A New Leaf

The little green herb that will singlehandedly catapult your salad beyond the realm (if you’ll forgive the pun) of garden variety bland.

Photograph by Scott Goodwin

Photograph by Scott Goodwin

Sushi lovers already know the spiky little green that is perilla; it’s the purple herb used to make — and impart that distinctive hue to — pickled ginger. But it’s also a dynamic foodstuff on its own, especially when used as a microgreen (or more accurately, a living microcondiment). Originally cultivated in Asia, perilla has been stateside for decades but only recently found its way into New American restaurants. Chef Michael Scelfo of Russell House Tavern, who sources his from Koppert Cress farm in upstate New York, trims a few leaves onto pork loin; with hints of mint, cinnamon, and basil, the herb’s flavor bolsters the meat’s cinnamon-and-clove-spiced cure. At home, meanwhile, it’ll catapult your everyday salad to something far above garden variety.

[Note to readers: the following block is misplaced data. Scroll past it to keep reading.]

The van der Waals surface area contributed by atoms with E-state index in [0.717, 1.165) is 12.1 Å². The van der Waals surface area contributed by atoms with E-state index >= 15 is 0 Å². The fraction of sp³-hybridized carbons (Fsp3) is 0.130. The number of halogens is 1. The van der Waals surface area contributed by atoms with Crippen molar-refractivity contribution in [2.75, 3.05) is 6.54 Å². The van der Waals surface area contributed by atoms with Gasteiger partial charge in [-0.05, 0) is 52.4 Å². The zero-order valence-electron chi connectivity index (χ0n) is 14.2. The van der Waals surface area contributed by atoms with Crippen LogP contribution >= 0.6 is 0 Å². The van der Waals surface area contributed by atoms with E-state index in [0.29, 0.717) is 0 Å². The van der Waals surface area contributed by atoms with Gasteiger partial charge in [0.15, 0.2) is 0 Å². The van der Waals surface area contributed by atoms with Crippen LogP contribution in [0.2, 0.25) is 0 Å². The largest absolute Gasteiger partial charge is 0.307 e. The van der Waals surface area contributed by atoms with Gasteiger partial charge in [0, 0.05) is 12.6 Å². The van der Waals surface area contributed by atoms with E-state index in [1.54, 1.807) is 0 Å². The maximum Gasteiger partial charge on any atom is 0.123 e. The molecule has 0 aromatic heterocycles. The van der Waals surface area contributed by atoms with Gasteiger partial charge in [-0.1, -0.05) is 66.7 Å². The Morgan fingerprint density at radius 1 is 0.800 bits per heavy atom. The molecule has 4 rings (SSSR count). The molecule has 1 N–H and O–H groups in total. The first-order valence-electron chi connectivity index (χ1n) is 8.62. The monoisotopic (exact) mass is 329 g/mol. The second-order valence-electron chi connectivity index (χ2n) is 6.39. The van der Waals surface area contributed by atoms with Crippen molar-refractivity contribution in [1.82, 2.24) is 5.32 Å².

Russell House Tavern, 14 JFK St., Cambridge, 617-500-3055, russellhousecambridge.com.